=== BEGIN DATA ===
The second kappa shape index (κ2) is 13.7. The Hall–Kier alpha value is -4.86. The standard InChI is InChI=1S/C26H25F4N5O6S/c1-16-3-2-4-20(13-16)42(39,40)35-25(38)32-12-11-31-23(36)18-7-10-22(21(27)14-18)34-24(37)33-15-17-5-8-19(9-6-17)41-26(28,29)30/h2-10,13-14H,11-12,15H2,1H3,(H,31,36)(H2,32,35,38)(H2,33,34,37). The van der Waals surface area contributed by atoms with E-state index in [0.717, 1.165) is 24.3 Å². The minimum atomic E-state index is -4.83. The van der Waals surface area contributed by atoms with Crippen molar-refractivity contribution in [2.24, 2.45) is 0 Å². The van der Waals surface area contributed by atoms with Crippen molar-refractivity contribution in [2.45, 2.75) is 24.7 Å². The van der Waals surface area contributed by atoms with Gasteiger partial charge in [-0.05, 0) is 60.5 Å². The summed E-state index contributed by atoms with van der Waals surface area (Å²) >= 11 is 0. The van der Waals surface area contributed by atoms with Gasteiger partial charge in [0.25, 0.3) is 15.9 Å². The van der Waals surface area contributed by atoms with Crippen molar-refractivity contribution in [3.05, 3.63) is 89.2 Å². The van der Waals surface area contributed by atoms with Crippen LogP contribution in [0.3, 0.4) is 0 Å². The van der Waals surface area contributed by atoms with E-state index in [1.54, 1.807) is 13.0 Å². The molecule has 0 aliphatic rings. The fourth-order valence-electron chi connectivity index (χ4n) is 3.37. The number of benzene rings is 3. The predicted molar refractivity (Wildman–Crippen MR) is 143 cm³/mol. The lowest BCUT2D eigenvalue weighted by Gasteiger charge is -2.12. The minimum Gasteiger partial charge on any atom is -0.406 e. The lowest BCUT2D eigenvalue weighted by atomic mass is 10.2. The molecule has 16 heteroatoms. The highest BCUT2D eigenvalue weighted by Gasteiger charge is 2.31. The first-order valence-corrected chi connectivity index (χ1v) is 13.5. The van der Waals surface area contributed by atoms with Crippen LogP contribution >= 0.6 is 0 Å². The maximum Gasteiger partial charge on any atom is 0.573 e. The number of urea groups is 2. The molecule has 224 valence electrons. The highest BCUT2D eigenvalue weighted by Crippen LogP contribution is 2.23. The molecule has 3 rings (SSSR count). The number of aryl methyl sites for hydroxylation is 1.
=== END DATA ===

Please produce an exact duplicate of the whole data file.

The second kappa shape index (κ2) is 13.7. The Hall–Kier alpha value is -4.86. The standard InChI is InChI=1S/C26H25F4N5O6S/c1-16-3-2-4-20(13-16)42(39,40)35-25(38)32-12-11-31-23(36)18-7-10-22(21(27)14-18)34-24(37)33-15-17-5-8-19(9-6-17)41-26(28,29)30/h2-10,13-14H,11-12,15H2,1H3,(H,31,36)(H2,32,35,38)(H2,33,34,37). The van der Waals surface area contributed by atoms with E-state index in [0.717, 1.165) is 24.3 Å². The minimum atomic E-state index is -4.83. The van der Waals surface area contributed by atoms with Crippen molar-refractivity contribution in [2.24, 2.45) is 0 Å². The van der Waals surface area contributed by atoms with Crippen molar-refractivity contribution in [2.45, 2.75) is 24.7 Å². The van der Waals surface area contributed by atoms with Gasteiger partial charge in [-0.05, 0) is 60.5 Å². The summed E-state index contributed by atoms with van der Waals surface area (Å²) >= 11 is 0. The van der Waals surface area contributed by atoms with Gasteiger partial charge in [0.25, 0.3) is 15.9 Å². The van der Waals surface area contributed by atoms with Crippen molar-refractivity contribution in [3.05, 3.63) is 89.2 Å². The van der Waals surface area contributed by atoms with Crippen LogP contribution in [0.3, 0.4) is 0 Å². The van der Waals surface area contributed by atoms with E-state index in [1.54, 1.807) is 13.0 Å². The molecule has 0 aliphatic rings. The fourth-order valence-electron chi connectivity index (χ4n) is 3.37. The number of benzene rings is 3. The predicted molar refractivity (Wildman–Crippen MR) is 143 cm³/mol. The lowest BCUT2D eigenvalue weighted by Gasteiger charge is -2.12. The minimum Gasteiger partial charge on any atom is -0.406 e. The lowest BCUT2D eigenvalue weighted by atomic mass is 10.2. The molecule has 16 heteroatoms. The highest BCUT2D eigenvalue weighted by Gasteiger charge is 2.31. The first-order valence-corrected chi connectivity index (χ1v) is 13.5. The van der Waals surface area contributed by atoms with Crippen LogP contribution >= 0.6 is 0 Å². The maximum Gasteiger partial charge on any atom is 0.573 e. The number of urea groups is 2. The molecule has 224 valence electrons. The highest BCUT2D eigenvalue weighted by Crippen LogP contribution is 2.23. The molecule has 3 rings (SSSR count). The number of aryl methyl sites for hydroxylation is 1.